The US Navy released a sensational video of a sinking exercise (SINKEX) on July 12, 2022, during the sea phase of Rim of the Pacific (RIMPAC) 2022.
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The video shows a decommissioned Oliver Hazard Perry-class guided missile frigate, ex-USS Rodney M. Davis (FFG 60), sunk in waters 15,000 feet deep, about 50 nautical miles (92.6 kilometers) north of Kauai Island in Hawaii.
Named after the Vietnam War hero, Marine Sgt. Rodney Maxwell Davis, the frigate, served the US Navy for 28 years after being commissioned in 1987. It was the first Navy ship to be commissioned in honor of a Black Medal of Honor recipient.
The frigate was decommissioned in 2015 and was reportedly considered for donation to Ukraine in 2018 for deployment in the Black Sea region and possibly even around the entrance to the Sea of Azov.
Instead, it was sunk on July 12 by a salvo of bombs and missiles fired from the ships and combat aircraft of the US, Canadian, Australian, and Malaysian forces, as seen in the video.
This was the latest Oliver Hazard Perry-class frigate to be sunk after the ex-USS Vandegrift (FFG 48) that was sunk off Guam in June, at the end of exercise Valiant Shield 2022, as per a previous EurAsian Times report.
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In the video, the Royal Canadian Navy Halifax-class frigate HMCS Winnipeg (FFH-338), Royal Malaysian Navy Kasturi-class frigate KD Lekir (F-26), and a US Navy P-8 Poseidon maritime patrol aircraft can be seen firing anti-ship missiles to sink the former USS Rodney M. Davis (FFG 60).
The Winnipeg and the Poseidon fired Harpoon anti-ship missiles, and the Lekir fired a French-made Exocet Block 2, which it had also fired in May 2022, during Malaysia’s largest exercise, Taming Sari 21/2022, in the north of the Strait of Malacca.
However, this was the first time an RMN ship fired a missile outside Malaysian waters.
“The SINKEX was a professionally enriching experience for the crew of KD Lekir,” said Adm. Mohd Reza Mohd Sany, Chief of the Royal Malaysian Navy. “These events provide an excellent platform toward enhancing interoperability amongst the participating navies.”
Apart from the sinking of the frigate, there are other videos released by the US Third Fleet showing US Navy F/A-18E/F Super Hornets and Marine Corps F-35C Lightning II, assigned to the Carrier Air Wing 9, taking off from the Nimitz-class aircraft carrier USS Abraham Lincoln (CVN 72).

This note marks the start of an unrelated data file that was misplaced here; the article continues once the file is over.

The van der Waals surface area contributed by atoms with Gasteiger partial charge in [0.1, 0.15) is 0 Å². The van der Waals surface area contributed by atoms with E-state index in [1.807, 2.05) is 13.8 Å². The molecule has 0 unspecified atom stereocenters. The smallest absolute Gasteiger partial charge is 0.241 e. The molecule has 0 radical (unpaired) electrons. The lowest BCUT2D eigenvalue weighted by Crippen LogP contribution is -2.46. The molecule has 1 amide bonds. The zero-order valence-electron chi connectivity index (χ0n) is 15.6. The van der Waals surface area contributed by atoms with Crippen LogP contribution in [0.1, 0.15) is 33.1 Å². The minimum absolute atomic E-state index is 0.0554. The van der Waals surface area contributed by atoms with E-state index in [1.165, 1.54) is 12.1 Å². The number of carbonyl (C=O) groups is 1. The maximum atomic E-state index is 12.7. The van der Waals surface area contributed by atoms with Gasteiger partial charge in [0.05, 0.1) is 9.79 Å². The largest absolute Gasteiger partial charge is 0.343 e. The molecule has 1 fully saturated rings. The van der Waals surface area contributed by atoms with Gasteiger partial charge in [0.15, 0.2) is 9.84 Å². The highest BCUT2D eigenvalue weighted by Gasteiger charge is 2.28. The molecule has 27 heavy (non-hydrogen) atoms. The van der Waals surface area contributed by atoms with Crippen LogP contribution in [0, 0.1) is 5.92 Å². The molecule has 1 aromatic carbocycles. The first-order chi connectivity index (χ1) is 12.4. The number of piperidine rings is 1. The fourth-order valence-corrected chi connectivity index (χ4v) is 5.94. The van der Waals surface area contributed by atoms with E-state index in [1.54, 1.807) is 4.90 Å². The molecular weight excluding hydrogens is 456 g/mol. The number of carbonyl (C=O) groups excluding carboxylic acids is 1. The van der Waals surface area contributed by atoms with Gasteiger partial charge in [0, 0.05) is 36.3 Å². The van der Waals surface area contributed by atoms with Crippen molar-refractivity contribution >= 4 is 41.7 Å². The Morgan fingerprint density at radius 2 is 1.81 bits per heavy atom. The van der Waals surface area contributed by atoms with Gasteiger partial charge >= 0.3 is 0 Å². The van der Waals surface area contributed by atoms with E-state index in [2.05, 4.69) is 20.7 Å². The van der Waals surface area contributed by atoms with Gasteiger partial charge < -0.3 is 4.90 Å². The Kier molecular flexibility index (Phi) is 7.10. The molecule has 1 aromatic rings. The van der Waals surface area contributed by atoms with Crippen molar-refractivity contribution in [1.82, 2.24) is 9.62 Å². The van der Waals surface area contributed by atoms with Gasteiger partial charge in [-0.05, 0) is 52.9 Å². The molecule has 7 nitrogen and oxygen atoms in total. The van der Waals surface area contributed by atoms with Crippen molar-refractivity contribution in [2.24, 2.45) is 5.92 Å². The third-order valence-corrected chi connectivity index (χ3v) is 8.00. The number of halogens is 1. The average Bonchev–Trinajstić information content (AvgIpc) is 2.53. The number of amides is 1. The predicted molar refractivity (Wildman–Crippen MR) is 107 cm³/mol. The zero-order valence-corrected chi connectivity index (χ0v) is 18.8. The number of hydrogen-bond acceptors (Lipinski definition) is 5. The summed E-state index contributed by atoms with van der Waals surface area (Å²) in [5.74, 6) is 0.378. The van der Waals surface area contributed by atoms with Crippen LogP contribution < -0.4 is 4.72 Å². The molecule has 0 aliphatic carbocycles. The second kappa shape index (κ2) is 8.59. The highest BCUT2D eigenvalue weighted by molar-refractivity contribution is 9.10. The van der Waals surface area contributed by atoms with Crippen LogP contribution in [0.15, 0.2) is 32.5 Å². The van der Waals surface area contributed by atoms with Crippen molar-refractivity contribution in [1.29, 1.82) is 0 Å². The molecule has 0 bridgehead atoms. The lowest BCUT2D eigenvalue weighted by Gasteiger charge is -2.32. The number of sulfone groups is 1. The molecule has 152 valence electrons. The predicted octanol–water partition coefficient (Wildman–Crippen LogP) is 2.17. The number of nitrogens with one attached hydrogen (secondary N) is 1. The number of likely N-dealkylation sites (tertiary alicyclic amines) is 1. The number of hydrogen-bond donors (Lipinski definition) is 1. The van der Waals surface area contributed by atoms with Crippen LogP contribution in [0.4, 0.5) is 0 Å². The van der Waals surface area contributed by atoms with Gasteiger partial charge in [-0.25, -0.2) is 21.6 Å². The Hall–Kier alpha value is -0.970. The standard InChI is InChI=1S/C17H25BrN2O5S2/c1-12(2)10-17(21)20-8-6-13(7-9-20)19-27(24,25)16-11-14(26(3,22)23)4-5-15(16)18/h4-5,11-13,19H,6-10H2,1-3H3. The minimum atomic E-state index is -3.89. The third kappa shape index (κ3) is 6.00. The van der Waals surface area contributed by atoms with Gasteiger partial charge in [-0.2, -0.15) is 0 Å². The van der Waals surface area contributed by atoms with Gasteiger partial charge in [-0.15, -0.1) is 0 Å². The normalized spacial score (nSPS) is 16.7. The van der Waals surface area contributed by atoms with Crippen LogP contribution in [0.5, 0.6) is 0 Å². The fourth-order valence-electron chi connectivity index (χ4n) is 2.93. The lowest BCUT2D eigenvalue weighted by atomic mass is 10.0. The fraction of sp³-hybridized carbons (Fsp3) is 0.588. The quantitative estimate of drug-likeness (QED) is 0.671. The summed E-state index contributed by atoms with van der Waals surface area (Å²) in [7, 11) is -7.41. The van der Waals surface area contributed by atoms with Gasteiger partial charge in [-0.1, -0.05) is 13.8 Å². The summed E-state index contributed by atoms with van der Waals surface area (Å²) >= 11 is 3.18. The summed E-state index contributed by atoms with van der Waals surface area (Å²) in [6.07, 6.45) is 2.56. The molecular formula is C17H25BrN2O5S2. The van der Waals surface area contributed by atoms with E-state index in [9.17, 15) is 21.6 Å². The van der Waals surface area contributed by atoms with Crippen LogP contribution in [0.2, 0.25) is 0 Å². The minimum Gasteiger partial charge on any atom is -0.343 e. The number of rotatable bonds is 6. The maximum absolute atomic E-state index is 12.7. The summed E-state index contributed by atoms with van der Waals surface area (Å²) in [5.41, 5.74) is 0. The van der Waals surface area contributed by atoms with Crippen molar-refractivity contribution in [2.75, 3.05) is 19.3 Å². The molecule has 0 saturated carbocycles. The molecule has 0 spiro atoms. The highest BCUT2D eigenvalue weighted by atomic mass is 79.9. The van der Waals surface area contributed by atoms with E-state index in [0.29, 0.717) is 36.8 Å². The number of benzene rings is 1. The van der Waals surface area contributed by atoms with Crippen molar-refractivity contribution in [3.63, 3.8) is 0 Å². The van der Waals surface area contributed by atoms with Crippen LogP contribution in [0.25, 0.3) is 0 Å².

The F-18s can be seen armed with Paveway laser-guided bombs. While it is unclear what ordinance the F-35C used, it reportedly had the externally mounted GAU-22/A 25mm four-barrelled Gatling gun pod that carries 220 rounds of ammunition and can fire at a ‘full rate’ of 3,000 rounds per minute.
In addition, an MH-60 Seahawk maritime helicopter was also seen taking off, armed with an AGM-114 Hellfire missile.
Resilience To Attacks
The former Rodney M. Davis can be seen remaining afloat even after several hits, though it was engulfed in flames and clouds of smoke.
This was because of the absence of combustible substances aboard the ship, such as fuel, ammunition, etc., that would otherwise lead to secondary explosions. All the compartments inside the vessel were sealed to make it more resilient, according to The Warzone.
The Warzone also pointed out that there was “no crew for damage control efforts to mitigate the ship’s injuries” while noting that the video, to some extent, misrepresented the severity of such types of attacks.
This was the 28th edition of the biennial RIMPAC exercise, which saw participation from 26 nations, 38 surface ships, four submarines, nine national land forces, more than 30 unmanned systems, approximately 170 aircraft, and more than 25,000 personnel.
The exercise theme focused on skills and capabilities that would enable a “distributed, more survivable, more lethal force that’s harder to target,” said the head of the US Pacific Fleet, Admiral Samuel Paparo, on July 9 after a RIMPAC press conference.
The US military is increasingly moving toward the concepts of distributed lethality. Therefore this year’s RIMPAC exercise incorporated a lot of unmanned live-fire capabilities, according to Paparo, “so that shooters are not necessarily tied to sensors and that weapons are receiving sensor data from multiple sources across multiple spectra.”
Paparo further said that the changing nature of warfare with the advent of precision strike technology and the proliferation of sensors from the seabed to space is also driving the American allies and partners toward similar concepts as they realize the increasing importance of mobility and survivability.
Several Asian media outlets asked Paparo whether the RIMPAC had any message for China or North Korea. In response, he expressed concern about the growing combat power of China aimed at power projection beyond its borders and shores.
However, he made it clear that “RIMPAC itself is not oriented against any particular nation-state actor,” while adding, “but it does demonstrate the solidarity of all its participants to the international rules-based order and the principles of sovereignty, of freedom of the seas, of the United Nations Convention on the Law of the Sea, and against what otherwise would be expansionist activities.”
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